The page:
In Falmouth we stand at the pier, watch the tide go out, as well as the surfers, and wonder. German- and French-speaking people constantly walk past our Felix. They blink into our open office-at-the-sea and speak to us.
Where from, where to and so on, the usual.
At some point my curiosity gets the better of me and I ask a couple where all these people are suddenly coming from. After all, for a few weeks now it has somehow been our beloved low season.
The couple provides information: The Aida is making a stop in Falmouth, all the cruise passengers are on shore leave. Oh, I see. Equipped with plastic-packed lunches, they stroll along the coast and through the little town. They tell us about the many stops on the 14-day journey, and the pace of their stories makes us dizzy. Do we need two to three weeks for the small Cornwall alone?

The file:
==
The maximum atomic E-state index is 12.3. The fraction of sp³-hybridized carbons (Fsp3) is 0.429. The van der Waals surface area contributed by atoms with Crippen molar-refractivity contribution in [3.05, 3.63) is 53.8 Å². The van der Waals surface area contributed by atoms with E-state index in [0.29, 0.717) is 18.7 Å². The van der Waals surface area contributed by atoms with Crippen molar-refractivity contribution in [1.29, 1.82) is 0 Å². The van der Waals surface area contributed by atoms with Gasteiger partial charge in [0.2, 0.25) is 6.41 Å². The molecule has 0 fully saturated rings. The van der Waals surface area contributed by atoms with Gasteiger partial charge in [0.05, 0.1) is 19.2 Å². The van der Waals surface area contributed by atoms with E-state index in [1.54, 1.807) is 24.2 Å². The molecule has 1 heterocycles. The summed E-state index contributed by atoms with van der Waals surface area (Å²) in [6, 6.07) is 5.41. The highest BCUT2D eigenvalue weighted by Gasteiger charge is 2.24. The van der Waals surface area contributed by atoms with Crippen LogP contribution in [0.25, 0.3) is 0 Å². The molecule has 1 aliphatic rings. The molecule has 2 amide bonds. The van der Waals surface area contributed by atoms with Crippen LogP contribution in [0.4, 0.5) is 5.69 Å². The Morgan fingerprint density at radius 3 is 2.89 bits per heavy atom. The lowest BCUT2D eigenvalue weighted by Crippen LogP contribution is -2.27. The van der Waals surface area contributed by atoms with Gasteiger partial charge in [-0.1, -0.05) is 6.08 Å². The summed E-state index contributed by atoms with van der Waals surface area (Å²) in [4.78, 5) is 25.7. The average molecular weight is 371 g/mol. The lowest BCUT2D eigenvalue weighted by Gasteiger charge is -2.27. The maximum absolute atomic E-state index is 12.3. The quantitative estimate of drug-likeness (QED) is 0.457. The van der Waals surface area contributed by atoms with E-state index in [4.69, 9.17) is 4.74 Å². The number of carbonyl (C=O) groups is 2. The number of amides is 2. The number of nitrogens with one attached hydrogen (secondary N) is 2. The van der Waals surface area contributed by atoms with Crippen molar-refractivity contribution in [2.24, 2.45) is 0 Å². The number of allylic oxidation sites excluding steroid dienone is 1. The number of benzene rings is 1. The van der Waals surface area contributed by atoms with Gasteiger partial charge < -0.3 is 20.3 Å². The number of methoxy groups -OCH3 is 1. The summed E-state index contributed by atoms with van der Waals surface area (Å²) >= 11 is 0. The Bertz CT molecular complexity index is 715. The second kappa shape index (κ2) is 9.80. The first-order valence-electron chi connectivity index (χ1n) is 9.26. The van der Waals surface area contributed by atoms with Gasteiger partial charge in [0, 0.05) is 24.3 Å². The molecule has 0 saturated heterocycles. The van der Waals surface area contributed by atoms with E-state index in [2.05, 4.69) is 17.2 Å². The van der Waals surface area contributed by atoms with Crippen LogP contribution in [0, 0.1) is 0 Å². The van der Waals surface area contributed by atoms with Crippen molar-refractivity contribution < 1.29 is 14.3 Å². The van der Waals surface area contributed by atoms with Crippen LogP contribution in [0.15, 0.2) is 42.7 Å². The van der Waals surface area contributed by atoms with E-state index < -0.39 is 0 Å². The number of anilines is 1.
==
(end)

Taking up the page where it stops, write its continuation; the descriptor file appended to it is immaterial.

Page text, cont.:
In the evening, we hear a loud hooting and she, the beautifully made-up and red-lipped Aida, swims off again. Into the sunset.
We stay a few more days, stroll through the small harbour town, finally find an unpacked and an organic food shop. We stock up on things that are a bit harder to buy in England and wonder if the Marine Museum would be something for us.
We take a quick look at each other, decide that an espresso on the pier is a better alternative, enjoy the autumn sun and look forward to tomorrow morning. Because then we will continue towards Cornwall's west.
Merci for "travelling with us
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